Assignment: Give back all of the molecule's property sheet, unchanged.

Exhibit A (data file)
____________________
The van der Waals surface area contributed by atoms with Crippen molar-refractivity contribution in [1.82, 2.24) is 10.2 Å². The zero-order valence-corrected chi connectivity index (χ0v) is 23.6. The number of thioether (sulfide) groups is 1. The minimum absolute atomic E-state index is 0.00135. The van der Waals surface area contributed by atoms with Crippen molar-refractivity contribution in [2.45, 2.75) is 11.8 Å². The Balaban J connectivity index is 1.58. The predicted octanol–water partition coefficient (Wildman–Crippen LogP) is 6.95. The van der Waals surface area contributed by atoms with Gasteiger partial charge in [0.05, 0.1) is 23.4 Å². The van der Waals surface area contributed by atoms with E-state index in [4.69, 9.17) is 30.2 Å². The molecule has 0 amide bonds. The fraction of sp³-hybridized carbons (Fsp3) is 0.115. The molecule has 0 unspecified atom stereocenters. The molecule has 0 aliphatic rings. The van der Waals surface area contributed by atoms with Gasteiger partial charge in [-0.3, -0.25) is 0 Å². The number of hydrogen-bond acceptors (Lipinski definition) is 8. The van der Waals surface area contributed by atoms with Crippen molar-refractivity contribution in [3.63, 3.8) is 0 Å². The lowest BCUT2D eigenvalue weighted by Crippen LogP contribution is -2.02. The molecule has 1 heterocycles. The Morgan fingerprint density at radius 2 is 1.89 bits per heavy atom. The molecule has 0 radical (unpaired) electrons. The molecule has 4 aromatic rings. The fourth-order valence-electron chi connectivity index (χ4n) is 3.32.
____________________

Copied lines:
The van der Waals surface area contributed by atoms with Crippen molar-refractivity contribution in [1.82, 2.24) is 10.2 Å². The zero-order valence-corrected chi connectivity index (χ0v) is 23.6. The number of thioether (sulfide) groups is 1. The minimum absolute atomic E-state index is 0.00135. The van der Waals surface area contributed by atoms with Crippen molar-refractivity contribution in [2.45, 2.75) is 11.8 Å². The Balaban J connectivity index is 1.58. The predicted octanol–water partition coefficient (Wildman–Crippen LogP) is 6.95. The van der Waals surface area contributed by atoms with Gasteiger partial charge in [0.05, 0.1) is 23.4 Å². The van der Waals surface area contributed by atoms with E-state index in [4.69, 9.17) is 30.2 Å². The molecule has 0 amide bonds. The fraction of sp³-hybridized carbons (Fsp3) is 0.115. The molecule has 0 unspecified atom stereocenters. The molecule has 0 aliphatic rings. The van der Waals surface area contributed by atoms with Gasteiger partial charge in [-0.3, -0.25) is 0 Å². The number of hydrogen-bond acceptors (Lipinski definition) is 8. The van der Waals surface area contributed by atoms with Crippen molar-refractivity contribution in [3.63, 3.8) is 0 Å². The lowest BCUT2D eigenvalue weighted by Crippen LogP contribution is -2.02. The molecule has 1 heterocycles. The Morgan fingerprint density at radius 2 is 1.89 bits per heavy atom. The molecule has 0 radical (unpaired) electrons. The molecule has 4 aromatic rings. The fourth-order valence-electron chi connectivity index (χ4n) is 3.32.